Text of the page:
Carnival – “For Bakhtin, carnival reflected the ‘lived life’ of medieval and early modern peoples. In carnival, official authority and high culture were jostled ‘from below’ by elements of satire, parody, irony, mimicry, bodily humor, and grotesque display. This jostling from below served to keep society open, to liberate it from deadening…” (Bressler 276 – see General Resources below).
Heteroglossia – “refers, first, to the way in which every instance of language use – every utterance – is embedded in a specific set of social circumstances, and second, to the way the meaning of each particular utterance is shaped and influenced by the many-layered context in which it occurs” (Sarah Willen, “Dialogism and Heteroglossia”)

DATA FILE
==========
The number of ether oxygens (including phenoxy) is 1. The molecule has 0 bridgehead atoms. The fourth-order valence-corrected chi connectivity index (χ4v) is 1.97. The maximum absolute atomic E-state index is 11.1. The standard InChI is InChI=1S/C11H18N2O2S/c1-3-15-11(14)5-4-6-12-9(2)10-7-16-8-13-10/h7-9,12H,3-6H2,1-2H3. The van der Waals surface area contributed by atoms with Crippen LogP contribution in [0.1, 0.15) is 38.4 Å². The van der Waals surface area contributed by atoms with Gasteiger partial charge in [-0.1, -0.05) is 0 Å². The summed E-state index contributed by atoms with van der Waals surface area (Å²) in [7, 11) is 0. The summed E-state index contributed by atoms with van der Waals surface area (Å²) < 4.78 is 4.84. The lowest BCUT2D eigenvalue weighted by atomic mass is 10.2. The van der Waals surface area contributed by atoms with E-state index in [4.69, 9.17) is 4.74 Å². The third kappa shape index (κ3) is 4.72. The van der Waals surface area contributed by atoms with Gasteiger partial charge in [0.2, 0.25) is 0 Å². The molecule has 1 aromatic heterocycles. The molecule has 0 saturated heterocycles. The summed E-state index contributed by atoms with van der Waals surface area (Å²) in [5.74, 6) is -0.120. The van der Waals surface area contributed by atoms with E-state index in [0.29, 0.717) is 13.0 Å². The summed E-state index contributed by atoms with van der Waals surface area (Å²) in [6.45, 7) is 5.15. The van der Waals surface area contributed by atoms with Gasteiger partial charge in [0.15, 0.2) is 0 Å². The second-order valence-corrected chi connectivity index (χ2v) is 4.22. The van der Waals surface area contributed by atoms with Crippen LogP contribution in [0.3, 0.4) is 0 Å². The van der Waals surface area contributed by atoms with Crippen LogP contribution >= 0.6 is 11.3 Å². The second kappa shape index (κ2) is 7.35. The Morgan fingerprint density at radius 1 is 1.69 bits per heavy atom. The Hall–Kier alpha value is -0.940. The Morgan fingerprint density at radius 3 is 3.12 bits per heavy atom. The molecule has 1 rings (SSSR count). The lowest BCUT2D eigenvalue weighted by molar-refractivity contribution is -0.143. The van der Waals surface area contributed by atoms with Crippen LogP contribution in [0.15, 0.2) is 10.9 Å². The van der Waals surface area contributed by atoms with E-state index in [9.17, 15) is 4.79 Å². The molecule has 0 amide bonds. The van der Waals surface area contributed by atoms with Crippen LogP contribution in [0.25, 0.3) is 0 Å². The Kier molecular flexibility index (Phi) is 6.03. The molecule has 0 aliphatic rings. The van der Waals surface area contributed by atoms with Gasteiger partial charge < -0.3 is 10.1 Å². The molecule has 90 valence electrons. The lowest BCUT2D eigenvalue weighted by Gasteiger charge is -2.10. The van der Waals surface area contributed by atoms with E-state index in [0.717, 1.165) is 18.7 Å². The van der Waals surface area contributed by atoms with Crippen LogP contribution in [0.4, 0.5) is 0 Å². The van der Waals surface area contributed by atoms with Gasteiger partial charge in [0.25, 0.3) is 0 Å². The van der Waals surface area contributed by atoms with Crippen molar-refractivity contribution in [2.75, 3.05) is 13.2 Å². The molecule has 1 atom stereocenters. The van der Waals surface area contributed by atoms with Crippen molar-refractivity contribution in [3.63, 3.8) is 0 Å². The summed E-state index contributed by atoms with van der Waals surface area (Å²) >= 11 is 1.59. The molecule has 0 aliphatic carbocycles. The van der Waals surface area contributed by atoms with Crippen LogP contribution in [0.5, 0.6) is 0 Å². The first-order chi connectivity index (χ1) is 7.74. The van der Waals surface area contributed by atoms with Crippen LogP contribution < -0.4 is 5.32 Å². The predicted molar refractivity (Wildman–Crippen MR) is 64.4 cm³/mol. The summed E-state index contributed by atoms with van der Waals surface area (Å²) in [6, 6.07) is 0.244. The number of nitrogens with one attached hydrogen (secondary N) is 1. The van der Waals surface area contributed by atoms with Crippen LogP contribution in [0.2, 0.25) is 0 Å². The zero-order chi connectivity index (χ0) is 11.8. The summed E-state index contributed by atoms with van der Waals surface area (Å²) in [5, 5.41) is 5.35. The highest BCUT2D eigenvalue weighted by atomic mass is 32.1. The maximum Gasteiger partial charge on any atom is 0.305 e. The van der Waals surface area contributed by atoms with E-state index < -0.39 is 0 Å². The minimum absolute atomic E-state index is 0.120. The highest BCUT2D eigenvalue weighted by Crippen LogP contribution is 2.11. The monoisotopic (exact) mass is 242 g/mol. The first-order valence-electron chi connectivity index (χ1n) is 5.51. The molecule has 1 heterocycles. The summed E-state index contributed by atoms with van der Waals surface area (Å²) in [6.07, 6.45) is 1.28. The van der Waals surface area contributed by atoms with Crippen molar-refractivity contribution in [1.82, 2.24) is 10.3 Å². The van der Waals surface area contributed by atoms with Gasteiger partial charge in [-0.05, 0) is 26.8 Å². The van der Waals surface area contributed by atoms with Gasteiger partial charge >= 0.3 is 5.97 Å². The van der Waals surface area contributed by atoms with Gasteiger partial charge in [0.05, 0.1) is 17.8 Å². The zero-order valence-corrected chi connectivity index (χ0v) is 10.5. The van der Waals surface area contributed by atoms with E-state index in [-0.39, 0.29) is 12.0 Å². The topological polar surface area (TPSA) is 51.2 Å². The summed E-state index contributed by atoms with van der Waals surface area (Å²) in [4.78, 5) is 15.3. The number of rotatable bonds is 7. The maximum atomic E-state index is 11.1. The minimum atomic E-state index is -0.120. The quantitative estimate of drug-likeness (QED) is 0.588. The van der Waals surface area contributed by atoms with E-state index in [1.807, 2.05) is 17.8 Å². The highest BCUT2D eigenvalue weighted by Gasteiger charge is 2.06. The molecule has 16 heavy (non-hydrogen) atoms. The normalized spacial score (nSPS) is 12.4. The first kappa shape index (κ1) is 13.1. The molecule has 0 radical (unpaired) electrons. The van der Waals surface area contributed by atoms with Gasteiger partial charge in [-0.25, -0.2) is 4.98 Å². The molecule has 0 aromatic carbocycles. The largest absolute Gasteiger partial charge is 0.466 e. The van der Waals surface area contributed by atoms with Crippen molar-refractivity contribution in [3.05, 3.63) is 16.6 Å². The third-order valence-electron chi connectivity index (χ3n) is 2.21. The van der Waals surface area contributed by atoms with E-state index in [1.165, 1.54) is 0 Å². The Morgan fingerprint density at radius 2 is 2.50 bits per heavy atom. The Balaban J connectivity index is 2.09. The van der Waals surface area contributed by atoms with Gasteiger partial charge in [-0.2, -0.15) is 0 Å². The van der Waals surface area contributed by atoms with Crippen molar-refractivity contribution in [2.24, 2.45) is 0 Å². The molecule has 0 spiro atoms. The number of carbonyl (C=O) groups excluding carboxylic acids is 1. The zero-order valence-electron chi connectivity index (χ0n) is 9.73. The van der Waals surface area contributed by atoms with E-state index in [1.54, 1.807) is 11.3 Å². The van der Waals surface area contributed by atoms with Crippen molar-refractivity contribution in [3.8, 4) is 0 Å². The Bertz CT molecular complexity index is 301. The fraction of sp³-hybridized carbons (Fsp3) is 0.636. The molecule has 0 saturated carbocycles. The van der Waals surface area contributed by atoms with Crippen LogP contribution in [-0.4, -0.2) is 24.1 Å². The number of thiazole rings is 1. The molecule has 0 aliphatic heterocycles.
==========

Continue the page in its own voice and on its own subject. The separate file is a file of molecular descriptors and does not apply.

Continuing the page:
Monologism – “having one single voice, or representing one single ideological stance or perspective, often used in opposition to the Bakhtinian dialogical. In a monological form, all the characters’ voices are subordinated to the voice of the author” (Malcolm Hayward).
Polyphony – “a term used by Mikhail Bakhtin to describe a dialogical text which, unlike a monological text, does not depend on the centrality of a single authoritative voice. Such a text incorporates a rich plurality and multiplicity of voices, styles, and points of view. It comprises, in Bakhtin’s phrase, “a plurality of independent and unmerged voices and consciousnesses, a genuine polyphony of fully valid voices” (Henderson and Brown – Glossary of Literary Theory).